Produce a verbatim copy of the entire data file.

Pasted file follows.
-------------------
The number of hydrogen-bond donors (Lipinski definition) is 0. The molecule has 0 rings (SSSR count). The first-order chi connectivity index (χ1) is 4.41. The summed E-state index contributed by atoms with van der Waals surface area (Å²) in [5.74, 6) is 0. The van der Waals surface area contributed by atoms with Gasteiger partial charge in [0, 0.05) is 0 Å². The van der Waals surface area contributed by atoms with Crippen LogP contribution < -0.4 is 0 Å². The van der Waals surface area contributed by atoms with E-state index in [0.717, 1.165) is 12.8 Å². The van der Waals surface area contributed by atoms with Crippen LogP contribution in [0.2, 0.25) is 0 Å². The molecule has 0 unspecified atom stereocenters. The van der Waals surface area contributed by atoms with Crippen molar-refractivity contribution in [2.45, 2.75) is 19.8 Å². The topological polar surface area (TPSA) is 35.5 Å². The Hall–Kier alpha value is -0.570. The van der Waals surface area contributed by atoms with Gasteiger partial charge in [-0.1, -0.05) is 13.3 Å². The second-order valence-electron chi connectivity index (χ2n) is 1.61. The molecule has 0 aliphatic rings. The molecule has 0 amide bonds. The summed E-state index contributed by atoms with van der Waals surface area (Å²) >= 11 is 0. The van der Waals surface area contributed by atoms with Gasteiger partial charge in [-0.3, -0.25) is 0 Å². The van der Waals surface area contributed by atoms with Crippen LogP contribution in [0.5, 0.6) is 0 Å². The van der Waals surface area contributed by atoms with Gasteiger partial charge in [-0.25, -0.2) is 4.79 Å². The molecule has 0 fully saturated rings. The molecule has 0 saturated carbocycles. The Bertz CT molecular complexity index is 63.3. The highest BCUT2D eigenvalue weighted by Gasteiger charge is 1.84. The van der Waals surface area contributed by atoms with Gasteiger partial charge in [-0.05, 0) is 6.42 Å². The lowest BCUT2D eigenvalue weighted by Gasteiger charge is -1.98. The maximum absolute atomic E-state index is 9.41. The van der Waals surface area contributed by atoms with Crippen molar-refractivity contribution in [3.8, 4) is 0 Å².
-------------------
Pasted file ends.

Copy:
The number of hydrogen-bond donors (Lipinski definition) is 0. The molecule has 0 rings (SSSR count). The first-order chi connectivity index (χ1) is 4.41. The summed E-state index contributed by atoms with van der Waals surface area (Å²) in [5.74, 6) is 0. The van der Waals surface area contributed by atoms with Gasteiger partial charge in [0, 0.05) is 0 Å². The van der Waals surface area contributed by atoms with Crippen LogP contribution < -0.4 is 0 Å². The van der Waals surface area contributed by atoms with E-state index in [0.717, 1.165) is 12.8 Å². The van der Waals surface area contributed by atoms with Crippen LogP contribution in [0.2, 0.25) is 0 Å². The molecule has 0 unspecified atom stereocenters. The van der Waals surface area contributed by atoms with Crippen molar-refractivity contribution in [2.45, 2.75) is 19.8 Å². The topological polar surface area (TPSA) is 35.5 Å². The Hall–Kier alpha value is -0.570. The van der Waals surface area contributed by atoms with Gasteiger partial charge in [-0.1, -0.05) is 13.3 Å². The second-order valence-electron chi connectivity index (χ2n) is 1.61. The molecule has 0 aliphatic rings. The molecule has 0 amide bonds. The summed E-state index contributed by atoms with van der Waals surface area (Å²) >= 11 is 0. The van der Waals surface area contributed by atoms with Gasteiger partial charge in [-0.3, -0.25) is 0 Å². The van der Waals surface area contributed by atoms with Crippen LogP contribution in [0.5, 0.6) is 0 Å². The van der Waals surface area contributed by atoms with Gasteiger partial charge in [-0.25, -0.2) is 4.79 Å². The molecule has 0 fully saturated rings. The molecule has 0 saturated carbocycles. The Bertz CT molecular complexity index is 63.3. The highest BCUT2D eigenvalue weighted by Gasteiger charge is 1.84. The van der Waals surface area contributed by atoms with Gasteiger partial charge in [-0.05, 0) is 6.42 Å². The lowest BCUT2D eigenvalue weighted by Gasteiger charge is -1.98. The maximum absolute atomic E-state index is 9.41. The van der Waals surface area contributed by atoms with Crippen molar-refractivity contribution in [3.8, 4) is 0 Å².